Record labels need to think again about how to deal with the phenomenon of file-sharing over the internet, argues technology analyst Bill Thompson.
It looks like the battle over online music is going to continue for some time, but it is at least becoming clearer that even the big corporations realise something has to be done to break the deadlock between licensed and unlicensed download services.
Record labels say $35m worth of music downloaded
The current situation is getting ridiculous. In Australia, the police turned up with a warrant at the offices of the country's largest ISP, Telstra, and searched its servers for evidence of subscribers who have been downloading unauthorised music files.
The record industry claims that music worth over $35 million has been downloaded through peer-to-peer services accessed over Telstra's network and is looking for evidence to mount a prosecution.
In the United States, Verizon, another ISP, is still in court arguing that it should not be forced to tell the music companies the name of one of its subscribers, whether or not the person in question has been hosting unauthorised copies of music files on their computer.
Sharman Networks, who run the Kazaa file-sharing service, is about to be sued in the US even though its headquarters are in Australia and it is incorporated in the Pacific island nation of Vanuatu.
And the Recording Industry Association of America has admitted attempts to fill P2P servers with corrupt or empty files in order to make the networks less attractive to users.
Boost to broadband
All in all, the unlicensed services are under serious attack, legally and technologically.
Yet file-sharing continues to thrive. Grokster claims 10 million users a month.
A recent survey commissioned by the company found that far from being stereotyped US college students, 71% of its users are between the ages of 25 and 54, their average household income is over $50,000,and 53% have a college degree.
At the same time, digital broadcaster pseudo.com has announced plans for a weekly one-hour TV show about rap music that will be distributed for free over the Kazaa file-sharing network.
The programme will include adverts, and provides an interesting alternative to stuttering streamed video from MTV.com or the other online TV stations.
And this week BT's dotmusic service announced that it will offer "unlimited" downloads to its subscribers - although the quotes around unlimited seem to be an important part of the offer, since you can only listen to the music you get on your PC and have to pay if you want to burn it to a CD.
Still, this is an interesting move from a major service provider, and it will be interesting to see if it succeeds in its stated goal of helping to drive the uptake of broadband in the UK.
BT looks like it will hit its target of having one million broadband subscribers by the summer, but will have to do a lot more to get the planned five million by 2006.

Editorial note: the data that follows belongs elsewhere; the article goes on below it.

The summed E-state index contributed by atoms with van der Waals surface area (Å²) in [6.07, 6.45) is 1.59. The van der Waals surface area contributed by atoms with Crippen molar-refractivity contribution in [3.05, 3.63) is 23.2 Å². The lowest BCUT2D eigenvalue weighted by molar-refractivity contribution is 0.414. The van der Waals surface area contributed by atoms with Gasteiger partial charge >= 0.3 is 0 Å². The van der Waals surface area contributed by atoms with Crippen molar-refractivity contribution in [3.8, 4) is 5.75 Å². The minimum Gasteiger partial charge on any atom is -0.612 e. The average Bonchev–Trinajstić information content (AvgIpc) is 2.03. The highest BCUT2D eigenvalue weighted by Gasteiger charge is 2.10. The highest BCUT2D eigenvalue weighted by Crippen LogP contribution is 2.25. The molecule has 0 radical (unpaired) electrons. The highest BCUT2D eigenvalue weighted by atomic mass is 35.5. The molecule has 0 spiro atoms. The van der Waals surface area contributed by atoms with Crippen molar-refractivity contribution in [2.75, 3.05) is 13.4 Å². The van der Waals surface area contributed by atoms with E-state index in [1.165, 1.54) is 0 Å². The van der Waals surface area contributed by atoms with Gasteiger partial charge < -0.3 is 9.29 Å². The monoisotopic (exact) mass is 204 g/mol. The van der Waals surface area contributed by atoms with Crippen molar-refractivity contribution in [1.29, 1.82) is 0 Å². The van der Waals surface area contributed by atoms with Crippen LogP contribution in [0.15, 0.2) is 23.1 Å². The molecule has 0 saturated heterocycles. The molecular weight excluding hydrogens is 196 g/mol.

However dotmusic has a serious flaw, one it shares with the other licensed services like PressPlay and MusicNet.
Although it advertises 150,000 tracks to download, including a couple of Eminem albums and David Bowie's back catalogue, I cannot listen to Bob Dylan or Radiohead.
Eminem albums legally available on dotmusic
If I want Dylan, and I am the sort of ageing hippy who does, then I have to go to PressPlay since it is run by Sony, his record company.
It is like having one record store for each label, so that I have to traipse from shop to shop to get the records I want.
Not only that, but online I have to register separately with each service, and I get different file formats, different ways of looking for the music I want and different restrictions on what I can do with the music I have paid for.
The current system is a mess, and it is all the fault of the record companies, concerned with their own short-term interest and unable to imagine how they could make lots of money from online distribution.
Napster emerged because the record industry did not provide what people wanted. When Napster succeeded, they paid their lawyers to strangle it, but still did not realise what was going on, leaving the field to Kazaa, Gnutella and Grokster.
And they are still resisting the sort of fully-committed engagement with music downloading that could transform the way we pay for and listen to music.
Licensed to share
The key is licensing. At the moment the record companies, who own the copyrights in most of the music most of us listen to most of the time, see no good reason to license their material for distribution.
Partly this is because they are concerned that once a digital file is available on the net then it will just be copied and they will lose control of it. That is why they are so interested in copy-protection technologies and digital rights management software that can control this sort of thing.
But Bob Dylan is on a different service
But the other reason they do not license material is that they want to run the services themselves and do not want to help competitors get established.
There seems to be no way to force them to license their music, and they would rather spend vast amounts of money prosecuting services that are offering what people want than try to sort the problems out and deliver something that fans would want to use.
When Sony, BMG, EMI and the others complain about the money they have lost to what they call piracy, I cannot honestly say I have any sympathy, since they brought it on themselves.
Perhaps BT and other ISPs, desperate to find things for people to do with their broadband connections, will be able to convince the music business to see sense about online music where their customers - the fans - failed.
Otherwise the courts are going to be very busy in future.
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Bill Thompson is a regular commentator on the BBC World Service programme Go Digital.